A decision to grant full gang injunctions against six men linked to gang culture in Preston has been hailed a victory by police.
The activities of Haq Nawaz, 22, from Leyland, and his brother Dil, 21, from Manchester, caused fear for residents in Avenham and Frenchwood, according to officers.
Officers had gathered intelligence about the men after various reports of gang-related violence, anti-social behaviour and drug activity on the city’s streets.
Haq Nawaz is currently serving a 32-month sentence at HMP Preston over a £29,000 cocaine bust in Leyland.
At Liverpool County Court, a judge ordered the two year injunctions which effectively give five of the men early bedtimes, with a ban on going out in parts of Preston, Leyland, Manchester and Merseyside between 10pm and 6am.
Aaron Hampson, 24, from Preston - who hit the headlines when he survived a high speed crash that killed two other men - and Fidel Hughes, 18, a Liverpool man who lived in Preston, were also given orders.
A fifth man, aged 38 from Preston, has not been named after his “positive involvement with the Probation Service and his efforts to seek employment”, and an interim injunction is in place on a sixth man, Abid Umar, 36, from Preston until a further hearing in March.
Gang injunctions are a civil tool that allows the police or a local authority to apply to a county court for an injunction against an individual who has been involved in gang-related violence.
If the men breach any of the term they could face a jail term of up to two years.
It brings the total of Gangbos granted in Lancashire to 18 - the others were sought in Skelmersdale and some have since expired.
Lancashire Constabulary submitted various police officer statements, details of police incident logs and hearsay evidence from residents.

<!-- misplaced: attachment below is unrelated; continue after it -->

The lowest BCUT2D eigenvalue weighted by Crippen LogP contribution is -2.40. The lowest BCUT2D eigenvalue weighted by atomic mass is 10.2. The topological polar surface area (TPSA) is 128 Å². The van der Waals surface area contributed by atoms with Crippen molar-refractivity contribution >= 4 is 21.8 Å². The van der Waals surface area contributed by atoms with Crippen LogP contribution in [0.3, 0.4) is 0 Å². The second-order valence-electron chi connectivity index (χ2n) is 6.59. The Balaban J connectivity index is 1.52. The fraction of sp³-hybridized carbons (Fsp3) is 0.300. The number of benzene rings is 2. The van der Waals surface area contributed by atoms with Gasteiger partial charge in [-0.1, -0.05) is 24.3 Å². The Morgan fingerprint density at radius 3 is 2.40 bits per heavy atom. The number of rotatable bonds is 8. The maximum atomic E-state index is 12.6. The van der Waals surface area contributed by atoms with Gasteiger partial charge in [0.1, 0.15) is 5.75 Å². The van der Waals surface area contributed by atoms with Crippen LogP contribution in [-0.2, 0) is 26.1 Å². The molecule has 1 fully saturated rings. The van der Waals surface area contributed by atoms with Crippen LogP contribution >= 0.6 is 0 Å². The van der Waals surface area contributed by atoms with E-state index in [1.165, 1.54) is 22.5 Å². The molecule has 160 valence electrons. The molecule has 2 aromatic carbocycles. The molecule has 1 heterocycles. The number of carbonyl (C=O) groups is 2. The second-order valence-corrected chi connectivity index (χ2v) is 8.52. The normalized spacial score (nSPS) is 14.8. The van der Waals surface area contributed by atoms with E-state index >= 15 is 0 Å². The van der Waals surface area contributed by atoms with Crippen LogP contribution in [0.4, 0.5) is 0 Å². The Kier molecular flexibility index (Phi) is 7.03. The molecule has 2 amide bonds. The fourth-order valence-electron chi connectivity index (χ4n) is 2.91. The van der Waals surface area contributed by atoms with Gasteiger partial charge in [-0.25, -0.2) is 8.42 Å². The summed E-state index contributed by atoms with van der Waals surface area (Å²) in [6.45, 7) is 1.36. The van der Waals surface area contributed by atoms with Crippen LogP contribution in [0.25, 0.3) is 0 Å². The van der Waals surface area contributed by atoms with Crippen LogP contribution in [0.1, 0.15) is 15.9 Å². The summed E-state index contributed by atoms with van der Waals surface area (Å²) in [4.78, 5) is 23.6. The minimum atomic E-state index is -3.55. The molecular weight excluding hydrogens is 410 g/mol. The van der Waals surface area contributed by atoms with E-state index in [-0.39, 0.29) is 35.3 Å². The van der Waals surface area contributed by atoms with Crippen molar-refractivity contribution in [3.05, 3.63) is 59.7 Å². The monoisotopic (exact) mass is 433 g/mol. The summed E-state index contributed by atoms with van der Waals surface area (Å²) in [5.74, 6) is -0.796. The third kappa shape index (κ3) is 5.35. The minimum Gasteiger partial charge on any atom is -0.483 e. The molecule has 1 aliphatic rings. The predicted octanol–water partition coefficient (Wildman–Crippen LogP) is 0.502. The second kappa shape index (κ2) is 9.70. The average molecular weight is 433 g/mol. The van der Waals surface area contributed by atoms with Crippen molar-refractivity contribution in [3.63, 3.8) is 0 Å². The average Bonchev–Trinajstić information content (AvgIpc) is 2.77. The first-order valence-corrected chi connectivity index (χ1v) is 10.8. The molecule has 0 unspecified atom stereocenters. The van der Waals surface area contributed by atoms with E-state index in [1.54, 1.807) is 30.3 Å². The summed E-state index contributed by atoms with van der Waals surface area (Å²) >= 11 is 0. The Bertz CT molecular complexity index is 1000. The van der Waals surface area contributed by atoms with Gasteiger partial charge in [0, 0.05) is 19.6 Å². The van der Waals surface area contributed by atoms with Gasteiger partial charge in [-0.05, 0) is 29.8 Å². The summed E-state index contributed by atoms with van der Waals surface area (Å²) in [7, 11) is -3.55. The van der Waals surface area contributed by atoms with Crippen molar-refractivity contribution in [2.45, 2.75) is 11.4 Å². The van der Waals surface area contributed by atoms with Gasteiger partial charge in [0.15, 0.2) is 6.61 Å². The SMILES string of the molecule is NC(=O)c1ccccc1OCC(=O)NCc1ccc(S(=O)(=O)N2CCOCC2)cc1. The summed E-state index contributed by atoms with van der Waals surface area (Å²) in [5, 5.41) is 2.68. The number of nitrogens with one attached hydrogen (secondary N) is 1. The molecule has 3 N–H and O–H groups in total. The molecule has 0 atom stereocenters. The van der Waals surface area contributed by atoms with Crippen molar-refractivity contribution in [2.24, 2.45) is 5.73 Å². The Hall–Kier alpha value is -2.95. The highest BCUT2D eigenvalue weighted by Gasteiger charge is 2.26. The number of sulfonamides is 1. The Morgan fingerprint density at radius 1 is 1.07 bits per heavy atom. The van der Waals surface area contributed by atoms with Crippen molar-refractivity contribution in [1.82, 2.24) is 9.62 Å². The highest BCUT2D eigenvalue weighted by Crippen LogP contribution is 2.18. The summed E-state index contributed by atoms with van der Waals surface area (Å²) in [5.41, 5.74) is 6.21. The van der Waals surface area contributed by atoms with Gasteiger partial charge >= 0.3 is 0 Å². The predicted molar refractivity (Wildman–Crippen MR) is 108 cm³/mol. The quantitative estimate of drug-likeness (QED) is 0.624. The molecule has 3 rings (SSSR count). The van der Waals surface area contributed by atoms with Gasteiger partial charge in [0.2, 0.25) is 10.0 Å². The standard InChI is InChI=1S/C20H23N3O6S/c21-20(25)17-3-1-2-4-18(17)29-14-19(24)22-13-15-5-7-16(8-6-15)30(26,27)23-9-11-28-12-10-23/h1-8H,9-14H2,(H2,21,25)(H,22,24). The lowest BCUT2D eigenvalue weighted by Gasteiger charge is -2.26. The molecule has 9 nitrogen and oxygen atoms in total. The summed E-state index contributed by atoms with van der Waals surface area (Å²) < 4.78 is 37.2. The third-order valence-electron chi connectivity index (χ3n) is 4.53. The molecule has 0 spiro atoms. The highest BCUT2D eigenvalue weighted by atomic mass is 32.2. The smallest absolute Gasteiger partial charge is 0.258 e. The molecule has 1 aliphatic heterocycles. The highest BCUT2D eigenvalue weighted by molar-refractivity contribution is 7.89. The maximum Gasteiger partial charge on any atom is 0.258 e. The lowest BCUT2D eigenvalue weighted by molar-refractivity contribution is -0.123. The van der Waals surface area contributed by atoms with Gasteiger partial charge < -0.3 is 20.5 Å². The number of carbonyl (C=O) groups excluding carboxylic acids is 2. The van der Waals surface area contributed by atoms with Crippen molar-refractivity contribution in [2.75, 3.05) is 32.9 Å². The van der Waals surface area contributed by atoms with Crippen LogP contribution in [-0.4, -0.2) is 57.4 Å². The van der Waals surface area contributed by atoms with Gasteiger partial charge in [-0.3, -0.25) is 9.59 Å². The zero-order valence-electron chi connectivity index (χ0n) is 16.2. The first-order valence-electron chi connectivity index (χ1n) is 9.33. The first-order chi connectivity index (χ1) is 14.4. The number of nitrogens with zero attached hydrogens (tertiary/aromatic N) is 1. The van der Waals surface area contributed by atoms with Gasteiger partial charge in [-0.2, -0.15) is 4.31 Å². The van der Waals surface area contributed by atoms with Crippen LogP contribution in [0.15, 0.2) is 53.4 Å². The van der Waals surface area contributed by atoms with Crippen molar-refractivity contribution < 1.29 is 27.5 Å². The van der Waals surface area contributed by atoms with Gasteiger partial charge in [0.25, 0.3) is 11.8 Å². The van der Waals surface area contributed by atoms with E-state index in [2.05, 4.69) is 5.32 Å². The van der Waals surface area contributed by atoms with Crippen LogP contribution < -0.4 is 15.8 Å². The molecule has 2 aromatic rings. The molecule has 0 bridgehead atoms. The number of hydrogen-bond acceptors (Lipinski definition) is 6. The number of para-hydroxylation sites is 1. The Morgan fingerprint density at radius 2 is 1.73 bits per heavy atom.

Detective Chief Inspector Claire McEnery said: “These injunctions will provide reassurance to local residents, most of whom have been too afraid to come forward to us, that we will target individuals involved in this sort of behaviour.
“We’re keen to pursue all avenues which allow us to target any individual causing problems within our communities and we will increasingly look to Gang Injunction Orders as a way of putting an end to criminal activity.”
Coun Robert Boswell, cabinet member for community safety at Preston City Council, said; “We welcome these injunctions and are grateful to the police for pursuing this through the courts. It means that if these people behave in a way that might support criminal intent or activity, then the police can act swiftly to take them into custody and help to make the streets of Preston a safer place to be.”
The court has also banned them communicating with children under 16 - except their own relatives - in a bid to protect young impressionable people being roped into gang activity and they cannot have more than one mobile phone.
They must not be inside a vehicle in the company of two or more other adult men in the areas the court specified, unless travelling on public transport or to college or work, or with family.
They cannot possess any bladed article, firearm or imitation firearm, or wearing clothing to cover their faces, such as a scarf or balaclava, in public.
Nor can they possess any drug related equipment such as hydroponic equipment, or possess more than £100 in cash.
The court also prohibited some of the men owning or possessing certain dog breeds - Pitbull types, Staffordshire bull terrier, Rottweiler, Doberman or Alsatian dog.